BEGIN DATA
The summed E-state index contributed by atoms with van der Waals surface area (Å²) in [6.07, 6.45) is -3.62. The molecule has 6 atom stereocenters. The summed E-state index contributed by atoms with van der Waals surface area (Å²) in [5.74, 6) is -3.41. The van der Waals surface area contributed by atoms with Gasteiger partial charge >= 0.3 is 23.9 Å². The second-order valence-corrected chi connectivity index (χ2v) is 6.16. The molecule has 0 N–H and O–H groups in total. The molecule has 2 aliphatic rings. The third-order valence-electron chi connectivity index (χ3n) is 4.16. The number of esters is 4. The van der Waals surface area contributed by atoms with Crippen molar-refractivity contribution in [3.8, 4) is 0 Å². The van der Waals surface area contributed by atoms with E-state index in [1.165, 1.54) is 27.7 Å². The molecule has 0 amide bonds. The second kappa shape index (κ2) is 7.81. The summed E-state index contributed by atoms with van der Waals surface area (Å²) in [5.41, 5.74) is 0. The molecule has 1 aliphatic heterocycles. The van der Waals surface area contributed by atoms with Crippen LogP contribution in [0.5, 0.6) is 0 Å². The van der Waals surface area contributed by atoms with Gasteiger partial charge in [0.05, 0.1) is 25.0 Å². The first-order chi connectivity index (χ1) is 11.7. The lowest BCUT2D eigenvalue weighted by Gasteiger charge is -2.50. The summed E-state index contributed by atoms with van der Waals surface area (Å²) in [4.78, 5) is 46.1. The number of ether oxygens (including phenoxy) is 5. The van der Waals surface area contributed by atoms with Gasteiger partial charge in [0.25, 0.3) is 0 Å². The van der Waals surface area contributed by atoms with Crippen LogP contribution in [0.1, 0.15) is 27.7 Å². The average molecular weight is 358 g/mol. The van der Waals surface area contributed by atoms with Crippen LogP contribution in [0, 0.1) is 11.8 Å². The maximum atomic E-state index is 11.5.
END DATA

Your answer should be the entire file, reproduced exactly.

The summed E-state index contributed by atoms with van der Waals surface area (Å²) in [6.07, 6.45) is -3.62. The molecule has 6 atom stereocenters. The summed E-state index contributed by atoms with van der Waals surface area (Å²) in [5.74, 6) is -3.41. The van der Waals surface area contributed by atoms with Gasteiger partial charge >= 0.3 is 23.9 Å². The second-order valence-corrected chi connectivity index (χ2v) is 6.16. The molecule has 0 N–H and O–H groups in total. The molecule has 2 aliphatic rings. The third-order valence-electron chi connectivity index (χ3n) is 4.16. The number of esters is 4. The van der Waals surface area contributed by atoms with Crippen molar-refractivity contribution in [3.8, 4) is 0 Å². The van der Waals surface area contributed by atoms with E-state index in [1.165, 1.54) is 27.7 Å². The molecule has 0 amide bonds. The second kappa shape index (κ2) is 7.81. The summed E-state index contributed by atoms with van der Waals surface area (Å²) in [5.41, 5.74) is 0. The molecule has 1 aliphatic heterocycles. The van der Waals surface area contributed by atoms with Crippen LogP contribution in [0.5, 0.6) is 0 Å². The van der Waals surface area contributed by atoms with Gasteiger partial charge in [0.05, 0.1) is 25.0 Å². The first-order chi connectivity index (χ1) is 11.7. The lowest BCUT2D eigenvalue weighted by Gasteiger charge is -2.50. The summed E-state index contributed by atoms with van der Waals surface area (Å²) in [4.78, 5) is 46.1. The number of ether oxygens (including phenoxy) is 5. The van der Waals surface area contributed by atoms with Gasteiger partial charge in [0.25, 0.3) is 0 Å². The van der Waals surface area contributed by atoms with Crippen LogP contribution in [0.1, 0.15) is 27.7 Å². The average molecular weight is 358 g/mol. The van der Waals surface area contributed by atoms with Crippen LogP contribution in [0, 0.1) is 11.8 Å². The maximum atomic E-state index is 11.5.